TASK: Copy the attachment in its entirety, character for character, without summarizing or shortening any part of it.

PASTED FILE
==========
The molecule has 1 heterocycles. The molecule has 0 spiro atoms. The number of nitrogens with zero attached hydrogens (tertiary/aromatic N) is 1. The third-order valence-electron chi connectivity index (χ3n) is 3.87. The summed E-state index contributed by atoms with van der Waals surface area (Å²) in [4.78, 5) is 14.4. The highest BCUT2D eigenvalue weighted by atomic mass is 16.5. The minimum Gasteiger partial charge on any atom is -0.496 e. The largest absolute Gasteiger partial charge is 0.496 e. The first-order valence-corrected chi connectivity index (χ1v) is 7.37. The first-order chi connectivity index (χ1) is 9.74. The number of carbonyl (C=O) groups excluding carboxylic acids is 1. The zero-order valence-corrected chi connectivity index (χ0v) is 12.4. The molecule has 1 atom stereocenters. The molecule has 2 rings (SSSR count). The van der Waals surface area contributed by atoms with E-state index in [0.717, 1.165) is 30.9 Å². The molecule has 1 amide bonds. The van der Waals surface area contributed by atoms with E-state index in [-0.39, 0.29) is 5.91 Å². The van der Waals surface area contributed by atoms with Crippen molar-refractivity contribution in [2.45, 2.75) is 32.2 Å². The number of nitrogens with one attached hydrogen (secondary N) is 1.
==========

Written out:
The molecule has 1 heterocycles. The molecule has 0 spiro atoms. The number of nitrogens with zero attached hydrogens (tertiary/aromatic N) is 1. The third-order valence-electron chi connectivity index (χ3n) is 3.87. The summed E-state index contributed by atoms with van der Waals surface area (Å²) in [4.78, 5) is 14.4. The highest BCUT2D eigenvalue weighted by atomic mass is 16.5. The minimum Gasteiger partial charge on any atom is -0.496 e. The largest absolute Gasteiger partial charge is 0.496 e. The first-order valence-corrected chi connectivity index (χ1v) is 7.37. The first-order chi connectivity index (χ1) is 9.74. The number of carbonyl (C=O) groups excluding carboxylic acids is 1. The zero-order valence-corrected chi connectivity index (χ0v) is 12.4. The molecule has 1 atom stereocenters. The molecule has 2 rings (SSSR count). The van der Waals surface area contributed by atoms with E-state index in [0.717, 1.165) is 30.9 Å². The molecule has 1 amide bonds. The van der Waals surface area contributed by atoms with E-state index in [-0.39, 0.29) is 5.91 Å². The van der Waals surface area contributed by atoms with Crippen molar-refractivity contribution in [2.45, 2.75) is 32.2 Å². The number of nitrogens with one attached hydrogen (secondary N) is 1.